Monthly Book Recommendation: Brain on Fire

iStock_000019487243_ExtraSmallMonthly book recommendation:

Brain on Fire: My Month of Madness

By Susannah Cahalan

There is still so much we do not understand about the brain, diseases, and the effects of disease and/or traumatic brain injury (TBI). I am always very interested and fascinated about stories and studies regarding the brain.

This book is a true story–and an eye opener, with lots to learn about how we view the brain, mental illness, etc.

Monthy Book Recommendation: The Man Who Mistook His Wife for a Hat

iStock_000019487243_ExtraSmallMonthly book recommendation:

The Man Who Mistook His Wife for a Hat and Other Clinical Tales

By Oliver Sacks

This book has been around for a long time (since 1970 with updates in 1985), but it is a real gem. Oliver Sacks, neurologist, discusses his unusual case histories. Knowing what we know about  autism (and having more sophisticated ways to detect abnormalities in the brain)–it is clear when reading this book that Oliver Sacks was ahead of his time. He adds a very human element to all his recordings of unusual things that can go wrong with the brain and body.

Monthy Book Recommendation: Born on a Blue Day

Monthly book recommendation:

Born on a Blue Day: Inside the Extraordinary Mind of an Autistic Savant

Written by Daniel Tammet

This book is written by a man from England who is on the autism spectrum and is a savant. The title of the book can throw you off, because “blue” is usually associated with being sad, but that is not what the author, Daniel Tammet, is referring to. Tammet actually sees numbers and words in color, shapes, and different textures, and with this ability, he is able to do amazing figures in his head.

I always find savant abilities fascinating, but what I really appreciate about this book are the explanations Tammet gives for certain behaviors that are often associated with people on the spectrum. For example, he explains why he walked around the perimeter of the playground as a child, something I have observed as a teacher. He explains that he did not want to get bumped or hit with the ball. He talks about sensory issues and perfectionism, other traits I have observed. I am always so appreciative of insight from a person who is on the spectrum because people do have different experiences of the world based on sensory input and neurological makeup.

I highly recommend this book!

Monthly Book Recommendation: The Boy in the Moon

Monthly book recommendation:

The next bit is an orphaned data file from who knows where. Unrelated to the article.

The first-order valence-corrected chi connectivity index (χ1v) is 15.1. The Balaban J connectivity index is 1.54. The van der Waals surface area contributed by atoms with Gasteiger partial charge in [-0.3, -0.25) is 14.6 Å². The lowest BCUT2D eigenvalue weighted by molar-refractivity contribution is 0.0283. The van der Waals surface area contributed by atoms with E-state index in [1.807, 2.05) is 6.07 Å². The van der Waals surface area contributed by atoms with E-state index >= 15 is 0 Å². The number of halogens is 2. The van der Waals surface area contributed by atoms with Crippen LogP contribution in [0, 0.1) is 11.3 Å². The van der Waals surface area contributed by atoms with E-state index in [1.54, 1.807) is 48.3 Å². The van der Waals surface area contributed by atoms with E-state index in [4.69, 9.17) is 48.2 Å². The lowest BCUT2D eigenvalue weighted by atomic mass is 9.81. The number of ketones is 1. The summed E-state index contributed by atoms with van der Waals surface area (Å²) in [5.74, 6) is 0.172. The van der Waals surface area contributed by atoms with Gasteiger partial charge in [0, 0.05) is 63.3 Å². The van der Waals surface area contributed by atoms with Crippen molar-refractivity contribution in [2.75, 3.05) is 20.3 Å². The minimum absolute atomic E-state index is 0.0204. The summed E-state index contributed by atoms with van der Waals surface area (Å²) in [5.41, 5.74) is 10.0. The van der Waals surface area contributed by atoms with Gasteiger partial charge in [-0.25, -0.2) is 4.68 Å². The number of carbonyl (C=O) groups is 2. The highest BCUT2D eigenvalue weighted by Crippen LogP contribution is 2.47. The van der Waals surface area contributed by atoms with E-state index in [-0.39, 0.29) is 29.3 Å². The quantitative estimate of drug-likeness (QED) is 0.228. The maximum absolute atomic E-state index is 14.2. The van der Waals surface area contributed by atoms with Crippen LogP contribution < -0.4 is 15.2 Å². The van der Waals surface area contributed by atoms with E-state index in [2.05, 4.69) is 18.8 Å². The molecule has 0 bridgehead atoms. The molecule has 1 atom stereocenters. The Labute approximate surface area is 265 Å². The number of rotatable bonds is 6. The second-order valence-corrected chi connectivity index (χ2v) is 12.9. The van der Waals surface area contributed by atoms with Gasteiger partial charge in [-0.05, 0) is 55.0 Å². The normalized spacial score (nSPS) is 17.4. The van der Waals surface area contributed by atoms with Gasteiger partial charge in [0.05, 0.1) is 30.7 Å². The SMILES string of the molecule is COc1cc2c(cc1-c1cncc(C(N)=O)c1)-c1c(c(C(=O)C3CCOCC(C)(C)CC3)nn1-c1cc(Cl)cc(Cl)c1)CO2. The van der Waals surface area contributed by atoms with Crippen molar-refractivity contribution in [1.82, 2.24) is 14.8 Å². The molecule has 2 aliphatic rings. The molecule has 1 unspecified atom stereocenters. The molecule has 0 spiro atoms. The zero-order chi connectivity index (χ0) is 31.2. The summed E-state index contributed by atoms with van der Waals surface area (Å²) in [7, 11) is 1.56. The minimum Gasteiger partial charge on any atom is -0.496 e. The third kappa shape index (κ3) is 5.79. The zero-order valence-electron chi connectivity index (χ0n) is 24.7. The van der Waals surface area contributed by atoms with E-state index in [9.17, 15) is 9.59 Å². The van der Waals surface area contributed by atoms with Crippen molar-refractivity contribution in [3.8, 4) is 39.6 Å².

The Boy in the Moon

Written by Ian Brown

There is something really special about a book that can take a person into the world of another. In his book, author and father Ian Brown, does just that. This book is about Walker, Ian’s son, who was born with a syndrome known as cardiofaciocutaneous syndrome, a rare genetic mutation that affects about 100 people worldwide. It is also a book about the journey of these parents as they care for Walker.

This book is both beautiful and incredibly raw and honest at the same time.  Trying to understand the different realities of different people/parents and what they go through is why it is so important to read this book; the hours of screaming, the perpetual sleepless nights, the financial burden, trips and stays in the hospital, the beauty, the moments, the lessons, the guilt, searching, anger, and mostly the honesty and love…there is so much to this book.

Monthly Book Recommendation: Carly’s Voice

Monthly Book Recommendation:

Carly’s Voice: Breaking Through Autism

Written by: Arthur Fleischmann with Carly Fleischmann

I could not more highly recommend a book. This is a true story about a girl (now woman) named Carly who is on the autism spectrum and is nonverbal. I see this book as two separate stories:

  • the parents’ story (including Carly’s teachers)
  • Carly’s story

I am particularly drawn to books about autism that are told from the perspective of family members, and especially from the person with autism her/himself.

Carly learns to type at the age of ten, and is finally able to express her needs/wants–and witty personality (not a spoiler–it’s on the back cover of the book). One is able to read a first-hand account explaining many of the behaviors Carly exhibits and how it feels to be Carly with autism. It is significant, because this is all from a person who was presumed to have low intellectual functioning.

If you read this book, you will grow in both compassion and understanding. It is excellent.

Monthly Book/Movie Recommendation: Thinking in Pictures and Temple Grandin

Currently in the United States, 1 in 88 children will be born on the autism spectrum. It is almost five times more prevalent in boys; 1 in 54 boys will be born on the spectrum.

With that said, I think it is very important for people to understand autism. I highly recommend the book, Thinking in Pictures by Temple Grandin, Ph.D. Dr. Grandin is an animal scientist who has designed over one-third of all the livestock-handling facilities in the United States. She tells her fascinating story of what it is like to be autistic, how she thinks in pictures, and the struggles she has had to overcome.

There is also a movie based on her life that I couldn’t more highly recommend. It is called, Temple Grandin, staring Claire Danes. It is excellent–one of my all time favorite movies.